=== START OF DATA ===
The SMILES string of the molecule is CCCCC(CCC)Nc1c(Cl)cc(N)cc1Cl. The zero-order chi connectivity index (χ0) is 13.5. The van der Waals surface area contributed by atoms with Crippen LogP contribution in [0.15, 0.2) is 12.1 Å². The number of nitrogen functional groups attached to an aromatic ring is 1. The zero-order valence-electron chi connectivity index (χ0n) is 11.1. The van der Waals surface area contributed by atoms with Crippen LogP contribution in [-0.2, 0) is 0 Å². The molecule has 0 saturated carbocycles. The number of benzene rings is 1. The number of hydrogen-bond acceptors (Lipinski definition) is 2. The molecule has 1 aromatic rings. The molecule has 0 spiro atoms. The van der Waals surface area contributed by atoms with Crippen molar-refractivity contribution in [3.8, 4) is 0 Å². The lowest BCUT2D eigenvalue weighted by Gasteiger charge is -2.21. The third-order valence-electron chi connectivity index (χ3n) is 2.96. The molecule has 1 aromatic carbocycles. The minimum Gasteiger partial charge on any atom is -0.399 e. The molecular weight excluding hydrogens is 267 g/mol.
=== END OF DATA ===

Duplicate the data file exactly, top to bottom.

The SMILES string of the molecule is CCCCC(CCC)Nc1c(Cl)cc(N)cc1Cl. The zero-order chi connectivity index (χ0) is 13.5. The van der Waals surface area contributed by atoms with Crippen LogP contribution in [0.15, 0.2) is 12.1 Å². The number of nitrogen functional groups attached to an aromatic ring is 1. The zero-order valence-electron chi connectivity index (χ0n) is 11.1. The van der Waals surface area contributed by atoms with Crippen LogP contribution in [-0.2, 0) is 0 Å². The molecule has 0 saturated carbocycles. The number of benzene rings is 1. The number of hydrogen-bond acceptors (Lipinski definition) is 2. The molecule has 1 aromatic rings. The molecule has 0 spiro atoms. The van der Waals surface area contributed by atoms with Crippen molar-refractivity contribution in [3.8, 4) is 0 Å². The lowest BCUT2D eigenvalue weighted by Gasteiger charge is -2.21. The third-order valence-electron chi connectivity index (χ3n) is 2.96. The molecule has 1 aromatic carbocycles. The minimum Gasteiger partial charge on any atom is -0.399 e. The molecular weight excluding hydrogens is 267 g/mol.